Reproductive processes that work within nature are those that have been incorporated into the evolution of human life. Parthenogenesis, like cloning, represents a nontraditional reproductive technology that is not employed by any mammals. The ethical concern here is that employing such biotechnologies that work against nature may challenge how we evolve as a species. Thus, deriving a living human being from parthenotes is, in our opinion, unethical. In addition, we need to address the issue of how to define a human embryo as addressed by the ISSCR Guidelines for Stem Cell Research and Clinical Translation. They state that a human embryo is “formed by fertilization of a human oocyte by a human sperm, including an oocyte and/or sperm generated by [in vitro gametogenesis].” However, these guidelines also raise ethical concerns about forming a parthenogenetic human without the contribution of human sperm.
Parthenogenesis, like cloning, represents a nontraditional reproductive technology that is not employed by any mammals.
We believe that the CRISPR/parthenogenesis methodologies used in the PNAS paper would be ethically unacceptable in humans for another reason. The authors of this paper did not provide details explaining how their technology will improve human infertility treatment or health care in the future. Their statement of impact is vague: “The success of parthenogenesis in mammals opens many opportunities in agriculture, research, and medicine.” Nontraditional reproductive technologies require a medical benefit in order to be ethically acceptable even before we address the definition of a human embryo.
It is important to emphasize that CRISPR technology, in itself, is ethically acceptable under the right conditions. CRISPR offers potentially transformative applications, including diagnosing human diseases, increasing longevity, eradicating viruses, enabling pig organs to be transplanted into humans, and treating many of the 7,000 genetic diseases that plague us. For example, Vertex Pharmaceuticals recently presented clinical data on a treatment for sickle cell disease or beta thalassemia that strengthen the case for pioneering CRISPR gene editing treatment. This treatment is predicted to cost dramatically less than the $1.7 million that health insurers spend to care for people with sickle cell disease over their lifetimes. Thus, these applications meet ethical standards of benefiting human health, and offering fairness and justice for all.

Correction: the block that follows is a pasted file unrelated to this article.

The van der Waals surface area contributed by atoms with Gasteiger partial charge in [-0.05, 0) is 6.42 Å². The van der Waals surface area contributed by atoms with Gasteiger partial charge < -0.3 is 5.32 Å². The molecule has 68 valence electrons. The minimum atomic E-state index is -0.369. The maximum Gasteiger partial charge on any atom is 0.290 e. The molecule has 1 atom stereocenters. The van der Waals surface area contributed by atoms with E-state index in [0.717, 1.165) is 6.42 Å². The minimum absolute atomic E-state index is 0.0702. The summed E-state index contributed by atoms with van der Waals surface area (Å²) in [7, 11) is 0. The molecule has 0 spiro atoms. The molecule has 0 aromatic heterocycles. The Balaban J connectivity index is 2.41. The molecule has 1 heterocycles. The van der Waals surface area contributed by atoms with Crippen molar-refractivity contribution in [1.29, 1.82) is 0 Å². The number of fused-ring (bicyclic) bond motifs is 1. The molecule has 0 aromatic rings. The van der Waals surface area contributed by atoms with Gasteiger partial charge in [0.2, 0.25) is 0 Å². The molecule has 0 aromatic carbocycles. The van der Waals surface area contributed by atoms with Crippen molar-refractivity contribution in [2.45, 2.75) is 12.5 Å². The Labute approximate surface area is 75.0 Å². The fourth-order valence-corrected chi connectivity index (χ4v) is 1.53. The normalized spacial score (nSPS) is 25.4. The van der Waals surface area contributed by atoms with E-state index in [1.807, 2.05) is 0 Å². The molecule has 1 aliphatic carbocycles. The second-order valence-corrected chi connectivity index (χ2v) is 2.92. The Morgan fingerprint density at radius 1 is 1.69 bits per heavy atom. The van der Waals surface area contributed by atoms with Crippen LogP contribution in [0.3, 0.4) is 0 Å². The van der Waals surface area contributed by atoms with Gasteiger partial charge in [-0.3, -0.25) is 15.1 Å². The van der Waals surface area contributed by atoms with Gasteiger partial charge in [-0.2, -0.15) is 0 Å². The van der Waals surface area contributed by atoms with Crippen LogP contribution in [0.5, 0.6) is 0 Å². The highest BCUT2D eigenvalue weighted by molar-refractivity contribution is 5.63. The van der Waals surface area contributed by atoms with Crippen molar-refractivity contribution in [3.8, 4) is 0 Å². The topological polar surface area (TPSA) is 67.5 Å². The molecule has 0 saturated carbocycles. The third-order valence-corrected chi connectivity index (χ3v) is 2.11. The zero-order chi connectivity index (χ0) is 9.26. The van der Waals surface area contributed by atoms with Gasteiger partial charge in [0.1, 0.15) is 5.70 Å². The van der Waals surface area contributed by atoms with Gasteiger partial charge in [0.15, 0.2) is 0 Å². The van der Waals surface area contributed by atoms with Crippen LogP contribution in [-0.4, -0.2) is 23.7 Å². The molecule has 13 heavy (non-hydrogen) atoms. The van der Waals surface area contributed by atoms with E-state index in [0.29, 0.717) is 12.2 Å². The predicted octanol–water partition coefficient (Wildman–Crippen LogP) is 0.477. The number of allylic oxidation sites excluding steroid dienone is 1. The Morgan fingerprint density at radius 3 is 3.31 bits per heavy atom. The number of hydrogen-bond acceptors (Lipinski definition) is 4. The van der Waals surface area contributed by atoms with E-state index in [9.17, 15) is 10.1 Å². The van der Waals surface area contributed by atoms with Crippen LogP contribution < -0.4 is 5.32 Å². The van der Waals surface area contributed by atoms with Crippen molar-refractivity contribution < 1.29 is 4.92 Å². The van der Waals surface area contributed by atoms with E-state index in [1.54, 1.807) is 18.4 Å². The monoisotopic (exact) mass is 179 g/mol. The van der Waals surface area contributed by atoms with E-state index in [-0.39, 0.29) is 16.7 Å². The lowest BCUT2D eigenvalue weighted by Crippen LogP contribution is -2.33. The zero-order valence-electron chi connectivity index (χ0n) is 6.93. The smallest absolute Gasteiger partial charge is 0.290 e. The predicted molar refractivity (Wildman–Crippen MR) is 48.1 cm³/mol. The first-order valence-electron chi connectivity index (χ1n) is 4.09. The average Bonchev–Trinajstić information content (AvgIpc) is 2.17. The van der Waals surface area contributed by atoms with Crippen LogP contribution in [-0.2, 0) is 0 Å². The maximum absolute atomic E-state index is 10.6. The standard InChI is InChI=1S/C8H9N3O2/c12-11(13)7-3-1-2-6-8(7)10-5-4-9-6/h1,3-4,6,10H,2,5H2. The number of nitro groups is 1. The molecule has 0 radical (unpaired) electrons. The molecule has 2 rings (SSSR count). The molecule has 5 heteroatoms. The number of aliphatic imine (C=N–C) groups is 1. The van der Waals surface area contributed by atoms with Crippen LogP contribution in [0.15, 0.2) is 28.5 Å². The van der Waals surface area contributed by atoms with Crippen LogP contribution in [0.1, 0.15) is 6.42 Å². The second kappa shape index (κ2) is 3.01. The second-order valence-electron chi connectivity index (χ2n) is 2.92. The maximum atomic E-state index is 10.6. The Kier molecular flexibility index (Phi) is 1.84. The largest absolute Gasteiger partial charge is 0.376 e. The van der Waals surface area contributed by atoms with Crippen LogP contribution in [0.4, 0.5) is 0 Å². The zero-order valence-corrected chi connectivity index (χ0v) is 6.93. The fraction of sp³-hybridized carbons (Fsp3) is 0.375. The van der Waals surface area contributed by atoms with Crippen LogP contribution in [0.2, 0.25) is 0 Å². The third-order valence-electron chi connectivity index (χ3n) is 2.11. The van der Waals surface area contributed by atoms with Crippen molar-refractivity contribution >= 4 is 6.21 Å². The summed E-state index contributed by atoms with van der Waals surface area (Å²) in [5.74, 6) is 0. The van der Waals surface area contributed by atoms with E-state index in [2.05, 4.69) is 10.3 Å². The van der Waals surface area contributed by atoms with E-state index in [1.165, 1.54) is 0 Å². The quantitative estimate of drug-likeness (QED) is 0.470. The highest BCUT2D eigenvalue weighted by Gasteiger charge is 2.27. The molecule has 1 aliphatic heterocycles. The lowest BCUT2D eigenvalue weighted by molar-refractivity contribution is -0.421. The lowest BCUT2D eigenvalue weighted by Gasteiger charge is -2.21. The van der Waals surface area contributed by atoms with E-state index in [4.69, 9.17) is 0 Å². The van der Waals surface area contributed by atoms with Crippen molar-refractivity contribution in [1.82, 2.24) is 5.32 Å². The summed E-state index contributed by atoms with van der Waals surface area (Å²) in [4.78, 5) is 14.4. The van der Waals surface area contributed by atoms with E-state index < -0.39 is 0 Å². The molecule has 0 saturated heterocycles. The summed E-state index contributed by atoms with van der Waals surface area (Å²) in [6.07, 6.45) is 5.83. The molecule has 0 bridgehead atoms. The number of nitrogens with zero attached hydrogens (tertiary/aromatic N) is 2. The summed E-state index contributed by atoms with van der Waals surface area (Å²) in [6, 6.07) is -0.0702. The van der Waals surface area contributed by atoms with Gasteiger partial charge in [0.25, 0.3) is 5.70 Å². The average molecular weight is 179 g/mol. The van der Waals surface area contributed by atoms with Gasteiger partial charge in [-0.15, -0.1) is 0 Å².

Similarly, several new reproductive technologies on the horizon merit continued funding and research because of their potential health benefits. For example, scientists have experimented with transplanting sperm-producing stem cells from infertile male mice to female mice to generate mouse puppies, and there are now several human clinical trials examining the safety and feasibility of approaches to use cryopreserved testicular stem cells to restore sperm production. This is an ethically justified technology that may have valuable applications to human health. For example, it could potentially be used by men undergoing treatment for testicular cancer in order to father children.
Since the days of Hippocrates, bioethics has offered a starting point for tackling the difficult dilemmas put forward by medicine. If scientists want to continue exploring parthenogenesis as a reproductive technology, they need to identify and present concrete explanations for how it will function ethically. They need to explain how the technology will improve human health, address human infertility, and offer affordable services that are beneficial to all. So far, they have not.